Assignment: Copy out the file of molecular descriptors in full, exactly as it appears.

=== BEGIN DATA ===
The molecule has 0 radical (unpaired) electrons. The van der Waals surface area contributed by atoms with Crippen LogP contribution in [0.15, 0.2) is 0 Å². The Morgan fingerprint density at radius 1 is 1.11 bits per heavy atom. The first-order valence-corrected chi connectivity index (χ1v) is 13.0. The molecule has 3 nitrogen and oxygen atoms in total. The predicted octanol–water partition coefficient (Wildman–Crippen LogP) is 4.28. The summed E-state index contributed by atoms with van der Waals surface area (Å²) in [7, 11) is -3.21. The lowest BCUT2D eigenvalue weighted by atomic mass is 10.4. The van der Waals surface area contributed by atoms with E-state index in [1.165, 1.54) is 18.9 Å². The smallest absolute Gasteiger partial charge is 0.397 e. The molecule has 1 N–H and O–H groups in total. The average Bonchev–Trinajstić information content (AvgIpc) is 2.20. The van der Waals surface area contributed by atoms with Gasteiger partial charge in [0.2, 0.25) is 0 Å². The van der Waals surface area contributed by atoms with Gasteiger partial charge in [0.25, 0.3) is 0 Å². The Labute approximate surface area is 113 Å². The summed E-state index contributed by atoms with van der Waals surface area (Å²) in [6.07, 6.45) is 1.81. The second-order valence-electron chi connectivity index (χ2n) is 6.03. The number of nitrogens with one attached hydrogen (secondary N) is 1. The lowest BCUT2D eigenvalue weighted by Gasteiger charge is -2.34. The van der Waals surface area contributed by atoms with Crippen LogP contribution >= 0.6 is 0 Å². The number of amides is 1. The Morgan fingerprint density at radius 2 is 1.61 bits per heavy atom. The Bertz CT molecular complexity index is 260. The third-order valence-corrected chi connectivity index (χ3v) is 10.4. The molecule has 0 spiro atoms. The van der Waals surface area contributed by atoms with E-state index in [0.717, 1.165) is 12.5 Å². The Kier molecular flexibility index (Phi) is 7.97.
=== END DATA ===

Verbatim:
The molecule has 0 radical (unpaired) electrons. The van der Waals surface area contributed by atoms with Crippen LogP contribution in [0.15, 0.2) is 0 Å². The Morgan fingerprint density at radius 1 is 1.11 bits per heavy atom. The first-order valence-corrected chi connectivity index (χ1v) is 13.0. The molecule has 3 nitrogen and oxygen atoms in total. The predicted octanol–water partition coefficient (Wildman–Crippen LogP) is 4.28. The summed E-state index contributed by atoms with van der Waals surface area (Å²) in [7, 11) is -3.21. The lowest BCUT2D eigenvalue weighted by atomic mass is 10.4. The van der Waals surface area contributed by atoms with E-state index in [1.165, 1.54) is 18.9 Å². The smallest absolute Gasteiger partial charge is 0.397 e. The molecule has 1 N–H and O–H groups in total. The average Bonchev–Trinajstić information content (AvgIpc) is 2.20. The van der Waals surface area contributed by atoms with Gasteiger partial charge in [0.2, 0.25) is 0 Å². The van der Waals surface area contributed by atoms with Gasteiger partial charge in [0.25, 0.3) is 0 Å². The Labute approximate surface area is 113 Å². The summed E-state index contributed by atoms with van der Waals surface area (Å²) in [6.07, 6.45) is 1.81. The second-order valence-electron chi connectivity index (χ2n) is 6.03. The number of nitrogens with one attached hydrogen (secondary N) is 1. The lowest BCUT2D eigenvalue weighted by Gasteiger charge is -2.34. The van der Waals surface area contributed by atoms with Crippen LogP contribution >= 0.6 is 0 Å². The number of amides is 1. The Morgan fingerprint density at radius 2 is 1.61 bits per heavy atom. The Bertz CT molecular complexity index is 260. The third-order valence-corrected chi connectivity index (χ3v) is 10.4. The molecule has 0 spiro atoms. The van der Waals surface area contributed by atoms with E-state index in [0.717, 1.165) is 12.5 Å². The Kier molecular flexibility index (Phi) is 7.97.